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Re: Clean Up & Read-Only Files

From: Robert Dailey <rcdailey_at_gmail.com>
Date: Mon, 7 Jan 2008 16:05:44 -0600

On Jan 7, 2008 3:09 PM, Andy Levy <andy.levy_at_gmail.com> wrote:
> No, it uses read-only to indicate that a file *requires* a lock. If
> you lock the file, read-only is unset. If file which does not require
> a lock is locked in another WC (yours or someone else's), your WC
> won't be updated to set read-only on that file.

Ah, that's what I meant. Sorry for explaining incorrectly. I got the concept
mixed around.

> I can think of plenty of reasons why I would want to change read-only
> on a file in my WC. Subversion shouldn't question me as to *why*. My
> WC is mine, not Subversion's.

Care to share a few of these plentiful reasons?

Because I may have a valid reason outside Subversion. By this same
> line of reasoning, you might also suggest that Cleanup should remove
> any non-versioned files or file metadata.

That's a little extreme. There's a lot more valid reasons to not remove
non-versioned files than there is to not remove read-only property on
versioned files that do not require a lock.

In any case, the only reason I can think of to make a versioned file that
does not require a lock read-only is to prevent yourself from making changes
to it, which means you probably don't want to accidentally modify the latest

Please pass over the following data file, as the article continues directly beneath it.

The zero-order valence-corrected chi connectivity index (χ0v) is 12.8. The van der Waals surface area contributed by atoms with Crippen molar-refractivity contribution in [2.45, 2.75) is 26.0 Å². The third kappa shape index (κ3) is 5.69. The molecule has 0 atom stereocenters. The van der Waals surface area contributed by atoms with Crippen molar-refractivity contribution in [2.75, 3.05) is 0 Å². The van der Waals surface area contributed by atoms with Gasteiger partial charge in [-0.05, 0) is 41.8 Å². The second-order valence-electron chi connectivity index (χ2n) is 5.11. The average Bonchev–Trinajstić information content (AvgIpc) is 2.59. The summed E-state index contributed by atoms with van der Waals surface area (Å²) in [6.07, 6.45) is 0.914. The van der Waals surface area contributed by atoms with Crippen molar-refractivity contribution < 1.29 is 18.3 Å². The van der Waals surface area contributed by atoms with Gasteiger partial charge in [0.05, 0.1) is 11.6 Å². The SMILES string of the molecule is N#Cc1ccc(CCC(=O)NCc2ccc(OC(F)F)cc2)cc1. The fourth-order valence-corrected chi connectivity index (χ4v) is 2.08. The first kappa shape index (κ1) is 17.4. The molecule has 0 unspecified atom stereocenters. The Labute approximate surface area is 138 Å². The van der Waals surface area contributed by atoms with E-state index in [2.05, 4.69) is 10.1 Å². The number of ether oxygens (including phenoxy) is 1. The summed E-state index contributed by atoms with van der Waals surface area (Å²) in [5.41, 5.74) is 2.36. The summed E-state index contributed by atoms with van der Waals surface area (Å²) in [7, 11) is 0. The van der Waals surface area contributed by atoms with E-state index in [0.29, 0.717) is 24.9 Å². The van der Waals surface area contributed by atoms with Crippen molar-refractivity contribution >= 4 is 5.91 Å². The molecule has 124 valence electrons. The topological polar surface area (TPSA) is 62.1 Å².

version of this file in the repository. If that's the case, there's a couple
of other ways you can achieve this goal, depending on your situation.

In any case, all I'm trying to say is that *in my opinion*, the chances of
someone having to remove read-only versioned files is greater than someone
using read-only attribute for some other purpose. In my specific situation,
I'm manually copying files from a team foundation server to my SVN
repository, which yields many read-only files that need to be converted to
writable status after being moved to my SVN working copy directory. Doing
this through windows explorer is a very slow process as the ratio of
writable files to read-only files is probably 10,000:1. The Cleanup feature,
which seems a lot smarter than a generic tree search, could probably achieve
this goal much quicker for me.
Received on 2008-01-07 23:05:55 CET

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